(What this is means is that Spain does not need to take addition intra-year measures in 2013 to make up for deficit shortfalls in 2012 and a very likely shortfall in 2013. There will still be additional austerity in 2014 – which means that the fiscal stance will continue to tighten during the entire recession. But the statement may nevertheless help support Spain’s position that an application for a ‘precautionary credit line’ from the EFSF should have no additional conditionality attached)
European day of action and solidarity
Hundreds of thousand Europeans took part in anti-austerity strikes across Europe, despite some violent clashes in Spain and Italy. Some 40 unions in 23 countries planned to take part in a “day of action and solidarity,” the FT reports.
Portuguese and Spanish workers closed schools, brought public transport to a halt and disrupted air travel. Spanish unions claimed 80% of the workforce was participating in the strike though the strike was fragmented. Spain’s two largest unions went on strike, but the main union representing Spain’s civil servants didn’t participate. In Portugal, the largest labour group, the General Confederation of Portuguese Workers, called the strike, but the smaller General Union of Workers, or UGT, refused to participate.
Portugal’s general strike came ahead of a final vote in parliament on a budget that will increase taxes by 30% on average. Latest figures published on Wednesday showed a worrying rise in unemployment to a record 15.8% in the third quarter compared with the April-June period, while the overall economy shrank 0.8 %, the FT reports.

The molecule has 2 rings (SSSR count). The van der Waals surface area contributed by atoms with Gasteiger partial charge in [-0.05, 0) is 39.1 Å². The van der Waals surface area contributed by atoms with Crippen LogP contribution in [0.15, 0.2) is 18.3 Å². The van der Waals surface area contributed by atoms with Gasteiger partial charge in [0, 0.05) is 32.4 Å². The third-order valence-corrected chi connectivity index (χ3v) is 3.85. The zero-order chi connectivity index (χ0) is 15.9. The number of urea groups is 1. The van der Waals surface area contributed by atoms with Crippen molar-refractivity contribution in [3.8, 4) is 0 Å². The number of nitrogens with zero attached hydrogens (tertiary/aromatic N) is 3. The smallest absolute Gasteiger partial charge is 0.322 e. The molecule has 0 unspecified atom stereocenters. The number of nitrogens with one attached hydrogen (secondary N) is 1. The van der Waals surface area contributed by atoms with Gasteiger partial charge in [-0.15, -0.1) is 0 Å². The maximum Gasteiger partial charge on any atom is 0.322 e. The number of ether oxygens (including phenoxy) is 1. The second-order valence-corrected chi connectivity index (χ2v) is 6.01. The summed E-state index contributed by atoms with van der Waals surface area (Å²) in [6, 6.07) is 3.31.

Il Corriere della Sera reports that over 100 separate rallies had been organized across Italy. Italy largest union, CGIL, was one of the organisers, but many middle-class Italians also took part in the protest against “German austerity”. In Rome, there were reports of people throwing firecrackers and bottles, and pulling down street signs and causing panic, according to the police. Police also clashed with hardline protesters near Rome’s Synagogue as demonstrators hurled rocks and police fired teargas. Riccardo Pacifici, the president of Rome’s Jewish community, said the riots had created panic, prompting teachers to lock the doors to Hebrew schools as lessons were ongoing to avoid clashes.
Beppe Grillo, leader of the 5 Star Movement, weighed in with criticism of the Italian police, La Repubblica reports. He said the police should side with demonstrators, not against them. He said Italy was at a war against austerity imposed by EU and Germany.
Low interest rates may drive German savers to accept higher risks, Buba warns
The low interest rate environment has provoked a “hunt for yield” among German investors that could cause future instability in the financial system, the Bundesbank warned Wednesday. The drop in German bond yields as a result of “safe haven” inflows imply that millions of savers have suffered big shortfalls in income, which the Bundesbank fears may drive them in future to accept higher risks in an effort to maintain returns, Wall Street Journal reports. The report said that such behaviour was in part a side effect of the European Central Bank’s monetary policy in the eurozone crisis.